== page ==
What to wear:

I would recommend wearing pants or a skirt you can get on and off with one hand instead of jeans or anything you need to button, so you can hold the baby with one hand and get your pants up and down with the other (on a related note: if you go to the bathroom to change the baby, don’t forget to go yourself while you’re there – the last thing you want is to have to go later when the baby finally falls asleep on you). If you’re nursing, you’ll obviously want to wear a top with easy access. I would recommend stretchy low necklines as opposed to anything with buttons or clasps. Less to fumble with in already tight quarters.

Footed jammies are convenient for baby. He’ll be comfortable (and hopefully sleep?) and you don’t have to worry about losing shoes or socks. Plus, then you don’t need to take pants completely off to change him and risk dropping them in the nasty lavatory or something. Bring a couple extra changes of clothes – for you and baby. We had a blowout about 20 minutes into our flight, thanks to some antibiotics Theo was on for an ear infection that caused massive explosive poops several times per day. Speaking of ear infections…


I was really worried about his ears in flight. I had heard babies can sometimes have trouble equalizing the pressure in their ears on takeoff and landing, but surprisingly we didn’t have much of an issue, even though we were dealing with the tail end of an ear infection. He got pretty fussy on takeoff on the way there, but I had him in his car seat and was trying to feed him a cold bottle of pumped milk, which he wasn’t having. About halfway through our ascent with him screaming, I took him out of his car seat and nursed him instead and he instantly calmed down. We nursed most of the way through descent until he lost interest and got distracted by the turbulence (which he thought was fun – laughed and squealed with every bump and drop, even though my stomach was in my throat). Thankfully he didn’t seem bothered by his ears at all.


Security was a lot easier than I expected it would be. On the way there we got waved through a special line and didn’t even have to take off our shoes or remove liquids from our bags. On the way home, we had to go through the whole song and dance, but they still let me wear Theo through the scanner, and even though we had to declare the breastmilk and baby food (they made us take it out, briefly looked at it and then waved us on through), you don’t have to adhere to the 3-1-1 rule when it comes to breastmilk, formula or baby food (or ice packs to keep the aforementioned cold).

Other passengers:

This was perhaps what I was most nervous about – getting dirty looks (or worse) from other passengers. I read somewhere that you should hand out candy or Starbucks gift cards to the people around you, but that just seemed overly apologetic to me. Yes, he’s a baby and he’s rude and noisy sometimes, but he has just as much right to take a vacation with his family as anyone else does. If he were particularly fussy I could see offering to buy your seatmate a drink, but it felt like overkill to me to preemptively apologize for your baby just for being on the flight.

Actually, most people were really nice. A few people even commented about what a good baby Theo was being, or gave me a knowing look and told me I was doing a good job; that they’ve been there before. We only had one rude encounter when the woman across the aisle from me made a loud passive aggressive comment to the person next to her about me standing in the aisle for the whole flight (believe me, lady, I’d much rather be sitting).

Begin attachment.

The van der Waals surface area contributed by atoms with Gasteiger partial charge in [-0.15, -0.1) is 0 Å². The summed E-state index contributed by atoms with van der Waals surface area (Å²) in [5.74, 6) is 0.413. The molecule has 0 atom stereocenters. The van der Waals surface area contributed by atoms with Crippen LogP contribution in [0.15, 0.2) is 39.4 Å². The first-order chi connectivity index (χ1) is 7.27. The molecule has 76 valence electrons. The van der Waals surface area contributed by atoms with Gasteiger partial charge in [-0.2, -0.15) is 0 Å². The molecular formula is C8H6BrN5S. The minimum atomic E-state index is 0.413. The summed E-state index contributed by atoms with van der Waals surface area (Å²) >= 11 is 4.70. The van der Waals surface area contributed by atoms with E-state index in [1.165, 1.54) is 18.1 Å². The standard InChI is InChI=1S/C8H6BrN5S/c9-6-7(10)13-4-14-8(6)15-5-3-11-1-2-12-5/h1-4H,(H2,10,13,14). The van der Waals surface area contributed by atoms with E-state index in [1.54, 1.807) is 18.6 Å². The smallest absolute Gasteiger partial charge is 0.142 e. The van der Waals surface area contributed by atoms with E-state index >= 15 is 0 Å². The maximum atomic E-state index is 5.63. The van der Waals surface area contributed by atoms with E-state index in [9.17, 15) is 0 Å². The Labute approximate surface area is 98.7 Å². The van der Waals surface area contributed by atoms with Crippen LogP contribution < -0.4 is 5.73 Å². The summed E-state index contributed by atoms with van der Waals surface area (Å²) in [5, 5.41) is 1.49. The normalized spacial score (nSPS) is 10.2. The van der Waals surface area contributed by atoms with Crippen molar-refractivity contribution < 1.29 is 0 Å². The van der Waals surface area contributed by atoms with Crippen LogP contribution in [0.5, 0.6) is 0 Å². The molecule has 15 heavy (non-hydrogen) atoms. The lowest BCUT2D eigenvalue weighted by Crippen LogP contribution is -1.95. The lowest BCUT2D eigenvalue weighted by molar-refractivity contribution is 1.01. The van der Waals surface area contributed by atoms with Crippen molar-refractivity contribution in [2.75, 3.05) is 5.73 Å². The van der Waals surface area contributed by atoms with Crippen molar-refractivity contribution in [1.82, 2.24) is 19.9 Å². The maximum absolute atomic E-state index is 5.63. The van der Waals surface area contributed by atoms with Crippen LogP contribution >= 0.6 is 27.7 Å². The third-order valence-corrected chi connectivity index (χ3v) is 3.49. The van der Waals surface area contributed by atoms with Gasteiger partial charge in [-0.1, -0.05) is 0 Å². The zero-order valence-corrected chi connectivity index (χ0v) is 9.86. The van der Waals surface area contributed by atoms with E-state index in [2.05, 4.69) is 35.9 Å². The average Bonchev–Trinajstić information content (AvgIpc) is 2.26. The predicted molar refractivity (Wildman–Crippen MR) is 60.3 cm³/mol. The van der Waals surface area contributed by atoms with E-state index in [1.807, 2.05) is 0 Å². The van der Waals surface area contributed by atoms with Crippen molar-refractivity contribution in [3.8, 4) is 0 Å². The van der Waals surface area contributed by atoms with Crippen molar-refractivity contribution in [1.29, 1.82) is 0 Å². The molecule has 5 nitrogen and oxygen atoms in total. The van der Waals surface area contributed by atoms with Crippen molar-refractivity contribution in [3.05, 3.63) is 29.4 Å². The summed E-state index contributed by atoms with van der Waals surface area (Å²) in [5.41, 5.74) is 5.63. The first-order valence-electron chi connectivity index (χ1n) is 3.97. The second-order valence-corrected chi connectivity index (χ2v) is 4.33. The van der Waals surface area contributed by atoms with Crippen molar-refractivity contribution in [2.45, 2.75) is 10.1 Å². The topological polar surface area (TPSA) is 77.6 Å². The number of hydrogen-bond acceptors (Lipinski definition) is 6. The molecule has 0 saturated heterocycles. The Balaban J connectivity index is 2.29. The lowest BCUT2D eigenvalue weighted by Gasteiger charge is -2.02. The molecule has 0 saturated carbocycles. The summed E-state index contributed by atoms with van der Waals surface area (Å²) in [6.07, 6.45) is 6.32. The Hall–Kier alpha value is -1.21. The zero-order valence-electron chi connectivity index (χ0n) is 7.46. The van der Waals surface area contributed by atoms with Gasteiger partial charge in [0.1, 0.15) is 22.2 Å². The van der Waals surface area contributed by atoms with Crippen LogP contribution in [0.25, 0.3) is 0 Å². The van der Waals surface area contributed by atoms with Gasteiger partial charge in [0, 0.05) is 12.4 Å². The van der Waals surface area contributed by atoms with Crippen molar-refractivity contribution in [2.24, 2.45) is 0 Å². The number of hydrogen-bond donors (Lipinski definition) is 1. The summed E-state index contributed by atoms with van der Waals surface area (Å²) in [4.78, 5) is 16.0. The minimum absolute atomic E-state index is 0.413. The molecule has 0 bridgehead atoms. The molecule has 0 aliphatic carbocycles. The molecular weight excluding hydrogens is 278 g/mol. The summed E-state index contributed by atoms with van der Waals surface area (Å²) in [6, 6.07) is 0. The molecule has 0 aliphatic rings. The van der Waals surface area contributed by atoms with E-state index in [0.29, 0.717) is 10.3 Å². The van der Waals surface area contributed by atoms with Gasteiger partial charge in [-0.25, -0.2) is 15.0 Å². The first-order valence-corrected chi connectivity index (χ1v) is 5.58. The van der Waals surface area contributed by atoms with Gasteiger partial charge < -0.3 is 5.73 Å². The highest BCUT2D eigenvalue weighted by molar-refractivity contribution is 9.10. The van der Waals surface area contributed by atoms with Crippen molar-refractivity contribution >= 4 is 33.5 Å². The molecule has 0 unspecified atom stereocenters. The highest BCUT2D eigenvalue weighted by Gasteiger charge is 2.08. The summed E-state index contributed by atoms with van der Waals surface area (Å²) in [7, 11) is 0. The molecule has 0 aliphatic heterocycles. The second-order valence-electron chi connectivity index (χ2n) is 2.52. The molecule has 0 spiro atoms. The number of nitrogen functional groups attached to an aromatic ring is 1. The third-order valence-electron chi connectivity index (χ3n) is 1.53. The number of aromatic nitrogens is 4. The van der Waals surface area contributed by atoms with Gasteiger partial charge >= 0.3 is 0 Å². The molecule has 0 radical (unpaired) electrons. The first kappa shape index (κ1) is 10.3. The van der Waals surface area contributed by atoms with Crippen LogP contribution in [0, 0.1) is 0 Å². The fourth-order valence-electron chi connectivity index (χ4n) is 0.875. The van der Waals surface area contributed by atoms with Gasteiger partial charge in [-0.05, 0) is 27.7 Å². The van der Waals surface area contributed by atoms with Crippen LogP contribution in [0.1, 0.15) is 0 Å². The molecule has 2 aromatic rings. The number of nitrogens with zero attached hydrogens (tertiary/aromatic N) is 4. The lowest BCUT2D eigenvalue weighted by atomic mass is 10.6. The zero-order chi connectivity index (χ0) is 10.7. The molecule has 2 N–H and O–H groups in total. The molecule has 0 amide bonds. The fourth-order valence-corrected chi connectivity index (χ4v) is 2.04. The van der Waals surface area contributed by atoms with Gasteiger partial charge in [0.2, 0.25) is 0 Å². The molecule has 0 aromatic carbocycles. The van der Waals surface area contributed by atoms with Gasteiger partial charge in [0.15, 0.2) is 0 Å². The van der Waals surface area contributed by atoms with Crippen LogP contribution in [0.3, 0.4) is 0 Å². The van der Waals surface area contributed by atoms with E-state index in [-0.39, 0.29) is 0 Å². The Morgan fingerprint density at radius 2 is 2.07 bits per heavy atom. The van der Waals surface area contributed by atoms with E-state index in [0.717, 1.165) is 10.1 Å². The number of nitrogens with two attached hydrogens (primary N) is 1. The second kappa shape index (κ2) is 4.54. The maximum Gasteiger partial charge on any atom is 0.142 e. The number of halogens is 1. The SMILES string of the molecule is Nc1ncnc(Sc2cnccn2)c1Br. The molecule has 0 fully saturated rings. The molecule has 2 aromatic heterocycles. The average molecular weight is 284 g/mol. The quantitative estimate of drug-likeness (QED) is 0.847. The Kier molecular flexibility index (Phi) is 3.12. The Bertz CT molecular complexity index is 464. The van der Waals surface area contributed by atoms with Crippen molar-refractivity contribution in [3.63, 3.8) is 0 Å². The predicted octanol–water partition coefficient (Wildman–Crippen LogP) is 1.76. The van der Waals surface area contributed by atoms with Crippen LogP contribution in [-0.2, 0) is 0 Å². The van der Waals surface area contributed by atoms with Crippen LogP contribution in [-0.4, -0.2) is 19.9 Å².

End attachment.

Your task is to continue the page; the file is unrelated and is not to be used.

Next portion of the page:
I’ve always tried not to show my annoyance toward fussy babies when I know the parents are doing the best they can, but I also can’t say I’ve ever paid any parents a compliment for having a good baby either. But I’ll admit, it really meant a lot to be reassured that I was doing a good job, or even just to hear people tell me how cute Theo was. I’ll remember that next time I fly and will go out of my way to tell a flustered looking parent that they’re doing great.

This turned into a long post and I haven’t even gotten to the actual vacation part yet! I’ll stop here and will save that for a separate post. With that, here are a few pictures of my little flyer.


I am woman, hear me moo!

Long before I was pregnant, I knew I wanted to breastfeed. It’s just one of those things that I knew would be important to me for numerous reasons: the health of the baby and increased immunity, the cost (formula is expensive, yo!), helping me get back in shape (can’t argue with burning an extra 500 calories a day while sitting on the couch!), and just the overall emotional bond. Not that women who bottle feed don’t bond with their babies – I’m not trying to start a mommy war here – but there is just something about holding the baby skin to skin, knowing you are providing him with all the sustenance he needs to grow… it just felt like a right of passage to me as a mother. It’s a personal choice, but my goal was to do this for one year and try to avoid formula altogether.

I wasn’t naive to think breastfeeding would be all puppies and rainbows, though. I suppose one of the benefits of being some of the last of our friends to have a baby is that I’ve been able to learn a lot through everyone else’s experiences. I can’t think of one friend who didn’t have at least a couple hurdles to get over in her breastfeeding journey. From poor latch, to engorgement, to cracked and bleeding nipples, to mastitis, to diminishing supply, I had heard it all, and so I read up on everything I could get my hands on. I went into this feeling like I was pretty well-prepared. So it’s ironic that the one issue I didn’t study ahead of time would prove to be my biggest challenge.